Clooney shines in the face of tricky questions

PUBLISHED : Thursday, 22 September, 2011, 12:00am
UPDATED : Thursday, 22 September, 2011, 12:00am


It was the question on every woman's mind as George Clooney entertained the forum audience.

No, it wasn't about his glittering Hollywood career.

And no, it didn't concern his efforts to promote peace and human rights in Africa.

The burning issue was much more important than all that - 'What is your hotel room number?'

Very cheeky but worth a try. After all it's not every day that a girl finds herself in the same room as the debonair, Oscar-winning bachelor.

It was all part of an entertaining question and answer session at the 18th CLSA Investors' Forum lunch at the Grand Hyatt in Wan Chai.

But journalists were left asking O Brother, Where Art Thou? as organisers enforced a ban on the media at the event. The heartthrob turned social activist made a Coen brothers' film of this name back in 2000.

Clooney spoke to more than 1,100 global institutional investors, but he was off limits to the press. It even proved difficult to speak to those who had attended the lunch, as hotel staff made it clear media were not even allowed in the lobby, let alone anywhere near the Grand Ballroom where the lunch was taking place.

It seemed extreme considering that all those the South China MorningPost talked to afterwards spoke only in glowing terms of the event.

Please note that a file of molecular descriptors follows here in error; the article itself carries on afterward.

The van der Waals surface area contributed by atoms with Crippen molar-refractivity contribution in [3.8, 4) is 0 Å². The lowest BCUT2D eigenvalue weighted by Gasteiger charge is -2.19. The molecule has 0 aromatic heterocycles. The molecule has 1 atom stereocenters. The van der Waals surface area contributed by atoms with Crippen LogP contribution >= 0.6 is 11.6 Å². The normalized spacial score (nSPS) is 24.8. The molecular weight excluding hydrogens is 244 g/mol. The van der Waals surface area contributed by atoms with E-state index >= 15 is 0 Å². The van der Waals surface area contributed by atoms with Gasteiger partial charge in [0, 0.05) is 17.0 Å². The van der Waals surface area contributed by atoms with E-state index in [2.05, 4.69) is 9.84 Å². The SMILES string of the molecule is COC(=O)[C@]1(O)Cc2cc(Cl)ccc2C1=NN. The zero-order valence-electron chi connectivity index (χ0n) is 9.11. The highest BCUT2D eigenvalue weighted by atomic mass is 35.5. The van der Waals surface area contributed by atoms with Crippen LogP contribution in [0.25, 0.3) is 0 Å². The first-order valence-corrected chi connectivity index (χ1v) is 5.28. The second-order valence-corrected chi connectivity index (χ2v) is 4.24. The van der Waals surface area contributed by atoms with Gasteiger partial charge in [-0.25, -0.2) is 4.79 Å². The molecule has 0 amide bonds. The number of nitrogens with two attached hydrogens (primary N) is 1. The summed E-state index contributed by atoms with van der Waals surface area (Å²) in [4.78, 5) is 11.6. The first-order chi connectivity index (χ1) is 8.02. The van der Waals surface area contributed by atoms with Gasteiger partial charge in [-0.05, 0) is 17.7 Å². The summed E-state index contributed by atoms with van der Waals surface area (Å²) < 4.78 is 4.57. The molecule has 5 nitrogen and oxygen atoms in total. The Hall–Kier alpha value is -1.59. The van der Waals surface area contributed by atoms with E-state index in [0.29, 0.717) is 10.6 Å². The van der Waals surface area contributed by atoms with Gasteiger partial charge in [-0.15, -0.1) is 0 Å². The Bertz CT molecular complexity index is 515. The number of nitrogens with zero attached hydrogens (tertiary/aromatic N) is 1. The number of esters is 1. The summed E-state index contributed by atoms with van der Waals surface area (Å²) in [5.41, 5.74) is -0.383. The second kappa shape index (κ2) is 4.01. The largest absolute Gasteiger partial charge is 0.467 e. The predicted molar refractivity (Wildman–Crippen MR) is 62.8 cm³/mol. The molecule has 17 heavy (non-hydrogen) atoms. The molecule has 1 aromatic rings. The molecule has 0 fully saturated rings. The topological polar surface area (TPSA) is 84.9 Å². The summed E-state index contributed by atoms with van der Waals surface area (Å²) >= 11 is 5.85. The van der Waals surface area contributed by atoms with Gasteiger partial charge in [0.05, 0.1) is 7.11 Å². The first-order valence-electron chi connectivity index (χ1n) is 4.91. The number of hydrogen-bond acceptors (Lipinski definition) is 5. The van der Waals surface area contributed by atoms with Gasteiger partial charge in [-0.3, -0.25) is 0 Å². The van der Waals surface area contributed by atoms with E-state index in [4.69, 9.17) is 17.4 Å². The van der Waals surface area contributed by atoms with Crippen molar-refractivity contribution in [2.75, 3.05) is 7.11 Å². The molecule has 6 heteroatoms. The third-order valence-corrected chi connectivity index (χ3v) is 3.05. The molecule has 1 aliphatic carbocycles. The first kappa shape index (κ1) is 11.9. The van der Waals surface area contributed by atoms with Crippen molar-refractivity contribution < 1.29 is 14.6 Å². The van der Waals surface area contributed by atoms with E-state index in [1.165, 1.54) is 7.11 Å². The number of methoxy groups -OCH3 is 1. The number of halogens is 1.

Described by a variety of people afterwards as 'charming', 'humorous', 'knowledgable' and 'diplomatic', the 50-year-old actor obviously lived up to his star billing.

'He was very engaging with the crowd and got his points across when it came to his humanitarian work in the Sudan without being condescending or preachy,' a female financial analyst said. 'It was impossible not to warm to him.'

Even what could have been touchy subjects were apparently dealt with deftly and without him skipping a beat. Zhang Neo, who works in private equity, was impressed that Clooney did not criticise Chinese companies for making big profits in countries like Sudan.

'So long as it works for both parties and it is mutually beneficial he seemed to be fine with it,' he said. 'But he was also very honest and said that what he had achieved in the Sudan was very little so far.'

This week's CLSA Investors' Forum will be attended by more than 1,500 institutional investors from 30 countries.